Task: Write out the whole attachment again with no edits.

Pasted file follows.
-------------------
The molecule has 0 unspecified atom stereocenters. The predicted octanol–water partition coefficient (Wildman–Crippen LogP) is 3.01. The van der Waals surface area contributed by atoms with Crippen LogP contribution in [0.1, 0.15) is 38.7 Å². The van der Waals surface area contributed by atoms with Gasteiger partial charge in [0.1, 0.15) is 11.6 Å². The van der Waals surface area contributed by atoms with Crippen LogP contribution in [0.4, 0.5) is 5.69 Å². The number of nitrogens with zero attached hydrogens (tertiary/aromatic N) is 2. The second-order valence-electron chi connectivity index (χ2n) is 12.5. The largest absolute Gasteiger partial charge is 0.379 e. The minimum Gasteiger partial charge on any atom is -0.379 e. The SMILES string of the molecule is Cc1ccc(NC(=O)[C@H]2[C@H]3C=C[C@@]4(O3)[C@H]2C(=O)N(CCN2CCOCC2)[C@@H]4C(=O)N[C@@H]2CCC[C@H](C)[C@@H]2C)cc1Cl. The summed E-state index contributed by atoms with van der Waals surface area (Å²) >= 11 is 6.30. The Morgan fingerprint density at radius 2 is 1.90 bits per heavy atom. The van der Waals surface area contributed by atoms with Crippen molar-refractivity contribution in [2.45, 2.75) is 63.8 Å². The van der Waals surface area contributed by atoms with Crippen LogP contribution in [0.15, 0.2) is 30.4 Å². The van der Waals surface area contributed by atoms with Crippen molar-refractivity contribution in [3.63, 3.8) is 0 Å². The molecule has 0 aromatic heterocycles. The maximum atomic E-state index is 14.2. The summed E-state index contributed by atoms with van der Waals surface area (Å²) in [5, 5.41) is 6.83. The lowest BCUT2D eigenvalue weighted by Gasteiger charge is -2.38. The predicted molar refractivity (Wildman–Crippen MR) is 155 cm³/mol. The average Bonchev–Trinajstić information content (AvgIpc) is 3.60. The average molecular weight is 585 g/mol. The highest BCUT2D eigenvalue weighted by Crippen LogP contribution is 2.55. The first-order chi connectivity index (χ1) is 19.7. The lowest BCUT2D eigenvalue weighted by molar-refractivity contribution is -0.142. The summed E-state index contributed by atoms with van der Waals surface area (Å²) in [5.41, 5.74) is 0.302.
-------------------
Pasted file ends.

The molecule has 0 unspecified atom stereocenters. The predicted octanol–water partition coefficient (Wildman–Crippen LogP) is 3.01. The van der Waals surface area contributed by atoms with Crippen LogP contribution in [0.1, 0.15) is 38.7 Å². The van der Waals surface area contributed by atoms with Gasteiger partial charge in [0.1, 0.15) is 11.6 Å². The van der Waals surface area contributed by atoms with Crippen LogP contribution in [0.4, 0.5) is 5.69 Å². The number of nitrogens with zero attached hydrogens (tertiary/aromatic N) is 2. The second-order valence-electron chi connectivity index (χ2n) is 12.5. The largest absolute Gasteiger partial charge is 0.379 e. The minimum Gasteiger partial charge on any atom is -0.379 e. The SMILES string of the molecule is Cc1ccc(NC(=O)[C@H]2[C@H]3C=C[C@@]4(O3)[C@H]2C(=O)N(CCN2CCOCC2)[C@@H]4C(=O)N[C@@H]2CCC[C@H](C)[C@@H]2C)cc1Cl. The summed E-state index contributed by atoms with van der Waals surface area (Å²) >= 11 is 6.30. The Morgan fingerprint density at radius 2 is 1.90 bits per heavy atom. The van der Waals surface area contributed by atoms with Crippen molar-refractivity contribution in [2.45, 2.75) is 63.8 Å². The van der Waals surface area contributed by atoms with Crippen LogP contribution in [0.15, 0.2) is 30.4 Å². The van der Waals surface area contributed by atoms with Crippen molar-refractivity contribution in [3.63, 3.8) is 0 Å². The molecule has 0 aromatic heterocycles. The maximum atomic E-state index is 14.2. The summed E-state index contributed by atoms with van der Waals surface area (Å²) in [5, 5.41) is 6.83. The lowest BCUT2D eigenvalue weighted by Gasteiger charge is -2.38. The predicted molar refractivity (Wildman–Crippen MR) is 155 cm³/mol. The average Bonchev–Trinajstić information content (AvgIpc) is 3.60. The average molecular weight is 585 g/mol. The highest BCUT2D eigenvalue weighted by Crippen LogP contribution is 2.55. The first-order chi connectivity index (χ1) is 19.7. The lowest BCUT2D eigenvalue weighted by molar-refractivity contribution is -0.142. The summed E-state index contributed by atoms with van der Waals surface area (Å²) in [5.41, 5.74) is 0.302.